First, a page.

Some Heretical Thoughts on Economic Development – G.V. S de Silva

G. V. S De Silva had been the private secretary to Philip Gunawardena, Minister of Agriculture in the MEP government in 1956, and had been largely responsibile for the agricultural plan published by that ministry in 1957. He drafted the Paddy Bill which was brought to protect the rights of sharecropping and tenant farmers. Since then he has been concerned with the problems of peasant agriculture and of rural development. This pamplet discusses the issue of rural development in the context of overall economic development. G. V. S. De Silva argues here for a fundamental shift in the process of economic planning . That is about total subordinating of the urban or the so-called modern economy to the rural economy by diverting all financial and technological resources from the urban to the rural areas.

He bases his proposals on two theoretical principles: (1) the underdevelopment of the economy was the result of the lack of growth in the rural productive forces, and this in turn was a result of existing relations of production which enable the urban sector to exploit the rural economy through unequal terms of trade.(2) any effort at economic development that was urban centered and based on foreign technology, capital and markets would not only thrust the country into a state of greater dependency but would result in ultimate failure given the conditions of world economy. Instead of such a pattern of development, G. V. S de Silva argues for the development of rural productive forces that the reorganization of rural communities on a collective basis and the infusion of available capital and technology would release the pent-up creative energies of the rural population.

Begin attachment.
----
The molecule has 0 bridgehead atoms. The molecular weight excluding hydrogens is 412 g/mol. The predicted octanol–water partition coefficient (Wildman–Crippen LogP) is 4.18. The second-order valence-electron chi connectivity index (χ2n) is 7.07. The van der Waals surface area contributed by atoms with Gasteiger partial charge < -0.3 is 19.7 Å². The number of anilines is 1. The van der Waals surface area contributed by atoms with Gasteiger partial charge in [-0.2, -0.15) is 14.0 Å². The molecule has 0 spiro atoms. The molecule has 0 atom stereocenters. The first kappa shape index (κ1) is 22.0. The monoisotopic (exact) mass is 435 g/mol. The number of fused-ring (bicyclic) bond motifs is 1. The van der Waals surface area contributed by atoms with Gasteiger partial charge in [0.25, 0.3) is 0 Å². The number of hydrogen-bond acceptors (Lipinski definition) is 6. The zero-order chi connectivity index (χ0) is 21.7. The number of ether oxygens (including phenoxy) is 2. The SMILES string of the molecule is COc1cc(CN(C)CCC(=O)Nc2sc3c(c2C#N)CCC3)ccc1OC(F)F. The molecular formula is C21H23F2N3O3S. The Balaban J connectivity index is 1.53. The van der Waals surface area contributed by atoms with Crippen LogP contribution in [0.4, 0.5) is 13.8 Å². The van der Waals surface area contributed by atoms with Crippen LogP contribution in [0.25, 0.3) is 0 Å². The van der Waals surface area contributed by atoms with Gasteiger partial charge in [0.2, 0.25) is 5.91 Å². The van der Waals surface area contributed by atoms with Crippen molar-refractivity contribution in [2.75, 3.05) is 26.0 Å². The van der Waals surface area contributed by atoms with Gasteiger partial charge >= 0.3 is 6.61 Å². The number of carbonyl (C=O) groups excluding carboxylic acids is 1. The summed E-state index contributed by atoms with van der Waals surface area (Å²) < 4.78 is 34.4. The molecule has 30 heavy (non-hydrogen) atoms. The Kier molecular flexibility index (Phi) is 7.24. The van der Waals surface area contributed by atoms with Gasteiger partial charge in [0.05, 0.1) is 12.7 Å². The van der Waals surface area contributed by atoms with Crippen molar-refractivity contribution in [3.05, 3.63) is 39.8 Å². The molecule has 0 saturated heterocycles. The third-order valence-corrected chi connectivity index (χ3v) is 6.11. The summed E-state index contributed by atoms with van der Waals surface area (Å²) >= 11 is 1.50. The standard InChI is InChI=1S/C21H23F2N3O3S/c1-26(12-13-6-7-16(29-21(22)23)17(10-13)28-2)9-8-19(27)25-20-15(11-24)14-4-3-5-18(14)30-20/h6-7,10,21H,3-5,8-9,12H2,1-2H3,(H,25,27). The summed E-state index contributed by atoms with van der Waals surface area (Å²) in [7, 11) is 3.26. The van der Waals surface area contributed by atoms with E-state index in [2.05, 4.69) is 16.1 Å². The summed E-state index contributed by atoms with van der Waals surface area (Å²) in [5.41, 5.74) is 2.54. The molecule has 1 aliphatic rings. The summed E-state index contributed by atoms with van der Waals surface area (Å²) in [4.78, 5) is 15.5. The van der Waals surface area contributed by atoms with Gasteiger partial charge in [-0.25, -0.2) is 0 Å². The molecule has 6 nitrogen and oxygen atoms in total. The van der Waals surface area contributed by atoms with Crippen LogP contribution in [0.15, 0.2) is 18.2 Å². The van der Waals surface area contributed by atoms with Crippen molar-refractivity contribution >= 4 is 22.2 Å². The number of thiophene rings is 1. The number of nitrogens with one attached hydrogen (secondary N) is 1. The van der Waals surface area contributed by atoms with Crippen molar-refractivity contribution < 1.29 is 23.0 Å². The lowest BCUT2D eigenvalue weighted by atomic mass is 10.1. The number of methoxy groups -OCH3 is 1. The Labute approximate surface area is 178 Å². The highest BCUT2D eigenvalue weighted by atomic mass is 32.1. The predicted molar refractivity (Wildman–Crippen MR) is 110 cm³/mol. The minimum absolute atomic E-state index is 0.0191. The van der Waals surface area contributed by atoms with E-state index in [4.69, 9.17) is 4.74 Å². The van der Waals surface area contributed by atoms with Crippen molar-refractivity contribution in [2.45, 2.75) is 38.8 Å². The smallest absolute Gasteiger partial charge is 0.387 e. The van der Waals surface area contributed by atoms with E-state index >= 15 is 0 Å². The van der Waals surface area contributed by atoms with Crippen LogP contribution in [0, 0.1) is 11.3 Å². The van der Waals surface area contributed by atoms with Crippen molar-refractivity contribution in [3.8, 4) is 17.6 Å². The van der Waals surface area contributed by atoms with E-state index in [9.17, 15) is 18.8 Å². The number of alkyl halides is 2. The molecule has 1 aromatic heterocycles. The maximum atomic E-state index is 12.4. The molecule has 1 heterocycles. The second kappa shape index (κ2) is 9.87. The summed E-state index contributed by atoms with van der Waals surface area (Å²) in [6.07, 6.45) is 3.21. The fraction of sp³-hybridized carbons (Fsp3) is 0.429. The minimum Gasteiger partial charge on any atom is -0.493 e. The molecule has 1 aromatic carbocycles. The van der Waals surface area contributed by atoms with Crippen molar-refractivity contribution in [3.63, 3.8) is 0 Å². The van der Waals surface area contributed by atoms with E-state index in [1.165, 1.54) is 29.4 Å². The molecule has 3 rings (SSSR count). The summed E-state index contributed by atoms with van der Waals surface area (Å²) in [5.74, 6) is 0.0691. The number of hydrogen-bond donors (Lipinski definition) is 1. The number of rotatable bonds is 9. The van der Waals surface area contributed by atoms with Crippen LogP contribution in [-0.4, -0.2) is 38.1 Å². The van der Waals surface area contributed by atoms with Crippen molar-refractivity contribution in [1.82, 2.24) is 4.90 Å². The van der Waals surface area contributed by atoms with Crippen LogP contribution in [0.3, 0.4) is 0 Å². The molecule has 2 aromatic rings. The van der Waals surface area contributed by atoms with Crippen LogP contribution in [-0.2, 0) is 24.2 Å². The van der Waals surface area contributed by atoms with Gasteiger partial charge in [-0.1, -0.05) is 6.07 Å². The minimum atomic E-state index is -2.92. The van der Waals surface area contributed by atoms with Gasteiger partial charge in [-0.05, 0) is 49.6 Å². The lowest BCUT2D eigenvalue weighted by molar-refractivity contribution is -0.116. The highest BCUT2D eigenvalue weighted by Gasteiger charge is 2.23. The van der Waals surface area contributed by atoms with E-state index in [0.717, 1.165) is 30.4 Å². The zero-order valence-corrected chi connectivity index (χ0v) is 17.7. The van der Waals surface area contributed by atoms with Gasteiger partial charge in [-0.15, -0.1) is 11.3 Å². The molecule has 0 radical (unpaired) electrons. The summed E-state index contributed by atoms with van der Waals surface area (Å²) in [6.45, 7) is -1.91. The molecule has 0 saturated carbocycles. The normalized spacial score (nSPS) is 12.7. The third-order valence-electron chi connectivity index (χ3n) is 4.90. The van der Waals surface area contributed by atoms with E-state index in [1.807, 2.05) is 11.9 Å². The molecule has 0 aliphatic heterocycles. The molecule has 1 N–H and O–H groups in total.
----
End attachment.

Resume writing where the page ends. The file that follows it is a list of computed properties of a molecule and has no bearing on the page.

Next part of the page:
G. V. S. De Silva who was a Marxist was once a member of the Communist Party and left it on ideological grounds. He received his secondary education from Ananda Vidyalaya and graduated from the University of Ceylon in Economics in 1948 with a gold medal. He also studied at the London School of Economics and was a founding member of the SSA.

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